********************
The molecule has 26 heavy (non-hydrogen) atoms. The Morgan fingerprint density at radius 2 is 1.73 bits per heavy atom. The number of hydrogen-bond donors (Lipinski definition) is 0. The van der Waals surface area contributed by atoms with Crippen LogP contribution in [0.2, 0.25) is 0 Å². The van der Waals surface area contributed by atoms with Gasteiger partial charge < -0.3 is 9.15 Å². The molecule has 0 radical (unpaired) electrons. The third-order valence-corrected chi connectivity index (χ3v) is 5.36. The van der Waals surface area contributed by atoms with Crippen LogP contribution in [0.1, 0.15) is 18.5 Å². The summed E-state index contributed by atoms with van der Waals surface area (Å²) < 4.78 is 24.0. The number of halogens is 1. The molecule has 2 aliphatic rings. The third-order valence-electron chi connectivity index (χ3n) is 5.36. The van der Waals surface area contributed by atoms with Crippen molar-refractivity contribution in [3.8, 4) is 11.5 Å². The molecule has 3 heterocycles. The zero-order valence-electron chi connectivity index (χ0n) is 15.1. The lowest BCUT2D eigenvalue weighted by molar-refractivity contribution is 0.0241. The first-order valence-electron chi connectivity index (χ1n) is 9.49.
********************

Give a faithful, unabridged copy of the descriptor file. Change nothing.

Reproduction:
The molecule has 26 heavy (non-hydrogen) atoms. The Morgan fingerprint density at radius 2 is 1.73 bits per heavy atom. The number of hydrogen-bond donors (Lipinski definition) is 0. The van der Waals surface area contributed by atoms with Crippen LogP contribution in [0.2, 0.25) is 0 Å². The van der Waals surface area contributed by atoms with Gasteiger partial charge < -0.3 is 9.15 Å². The molecule has 0 radical (unpaired) electrons. The third-order valence-corrected chi connectivity index (χ3v) is 5.36. The van der Waals surface area contributed by atoms with Crippen LogP contribution in [0.1, 0.15) is 18.5 Å². The summed E-state index contributed by atoms with van der Waals surface area (Å²) < 4.78 is 24.0. The number of halogens is 1. The molecule has 2 aliphatic rings. The third-order valence-electron chi connectivity index (χ3n) is 5.36. The van der Waals surface area contributed by atoms with Crippen molar-refractivity contribution in [3.8, 4) is 11.5 Å². The molecule has 3 heterocycles. The zero-order valence-electron chi connectivity index (χ0n) is 15.1. The lowest BCUT2D eigenvalue weighted by molar-refractivity contribution is 0.0241. The first-order valence-electron chi connectivity index (χ1n) is 9.49.